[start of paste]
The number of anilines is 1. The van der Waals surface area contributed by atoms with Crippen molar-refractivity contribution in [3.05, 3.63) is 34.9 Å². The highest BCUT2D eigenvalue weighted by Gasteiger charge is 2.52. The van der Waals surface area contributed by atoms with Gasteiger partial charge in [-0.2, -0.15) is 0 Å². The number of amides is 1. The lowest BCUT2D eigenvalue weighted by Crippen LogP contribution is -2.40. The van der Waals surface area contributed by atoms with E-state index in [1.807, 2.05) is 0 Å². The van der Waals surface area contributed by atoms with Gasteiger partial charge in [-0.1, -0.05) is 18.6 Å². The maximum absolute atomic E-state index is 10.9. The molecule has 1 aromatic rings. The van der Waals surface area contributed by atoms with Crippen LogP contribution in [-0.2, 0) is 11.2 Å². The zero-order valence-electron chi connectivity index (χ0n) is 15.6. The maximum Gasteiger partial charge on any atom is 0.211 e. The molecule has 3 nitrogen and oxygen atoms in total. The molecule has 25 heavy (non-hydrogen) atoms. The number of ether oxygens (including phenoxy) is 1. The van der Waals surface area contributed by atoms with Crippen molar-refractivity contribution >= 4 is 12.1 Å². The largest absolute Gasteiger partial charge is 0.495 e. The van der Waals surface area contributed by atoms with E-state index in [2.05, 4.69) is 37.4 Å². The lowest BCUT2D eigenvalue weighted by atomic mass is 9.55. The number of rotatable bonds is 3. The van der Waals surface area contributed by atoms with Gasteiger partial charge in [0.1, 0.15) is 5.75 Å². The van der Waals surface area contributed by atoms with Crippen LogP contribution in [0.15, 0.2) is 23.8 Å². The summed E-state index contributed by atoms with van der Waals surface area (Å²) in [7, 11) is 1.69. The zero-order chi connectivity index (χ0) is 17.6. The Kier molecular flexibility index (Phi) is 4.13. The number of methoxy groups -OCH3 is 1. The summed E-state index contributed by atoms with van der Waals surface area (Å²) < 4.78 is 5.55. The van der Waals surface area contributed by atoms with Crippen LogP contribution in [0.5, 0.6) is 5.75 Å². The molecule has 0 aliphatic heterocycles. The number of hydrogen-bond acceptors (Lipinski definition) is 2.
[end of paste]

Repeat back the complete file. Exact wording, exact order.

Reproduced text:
The number of anilines is 1. The van der Waals surface area contributed by atoms with Crippen molar-refractivity contribution in [3.05, 3.63) is 34.9 Å². The highest BCUT2D eigenvalue weighted by Gasteiger charge is 2.52. The van der Waals surface area contributed by atoms with Gasteiger partial charge in [-0.2, -0.15) is 0 Å². The number of amides is 1. The lowest BCUT2D eigenvalue weighted by Crippen LogP contribution is -2.40. The van der Waals surface area contributed by atoms with E-state index in [1.807, 2.05) is 0 Å². The van der Waals surface area contributed by atoms with Gasteiger partial charge in [-0.1, -0.05) is 18.6 Å². The maximum absolute atomic E-state index is 10.9. The molecule has 1 aromatic rings. The van der Waals surface area contributed by atoms with Crippen LogP contribution in [-0.2, 0) is 11.2 Å². The zero-order valence-electron chi connectivity index (χ0n) is 15.6. The maximum Gasteiger partial charge on any atom is 0.211 e. The molecule has 3 nitrogen and oxygen atoms in total. The molecule has 25 heavy (non-hydrogen) atoms. The number of ether oxygens (including phenoxy) is 1. The van der Waals surface area contributed by atoms with Crippen molar-refractivity contribution >= 4 is 12.1 Å². The largest absolute Gasteiger partial charge is 0.495 e. The van der Waals surface area contributed by atoms with E-state index in [2.05, 4.69) is 37.4 Å². The lowest BCUT2D eigenvalue weighted by atomic mass is 9.55. The number of rotatable bonds is 3. The van der Waals surface area contributed by atoms with Gasteiger partial charge in [0.1, 0.15) is 5.75 Å². The van der Waals surface area contributed by atoms with Crippen LogP contribution in [0.15, 0.2) is 23.8 Å². The summed E-state index contributed by atoms with van der Waals surface area (Å²) in [7, 11) is 1.69. The zero-order chi connectivity index (χ0) is 17.6. The Kier molecular flexibility index (Phi) is 4.13. The number of methoxy groups -OCH3 is 1. The summed E-state index contributed by atoms with van der Waals surface area (Å²) < 4.78 is 5.55. The van der Waals surface area contributed by atoms with Crippen LogP contribution in [0.5, 0.6) is 5.75 Å². The molecule has 0 aliphatic heterocycles. The number of hydrogen-bond acceptors (Lipinski definition) is 2.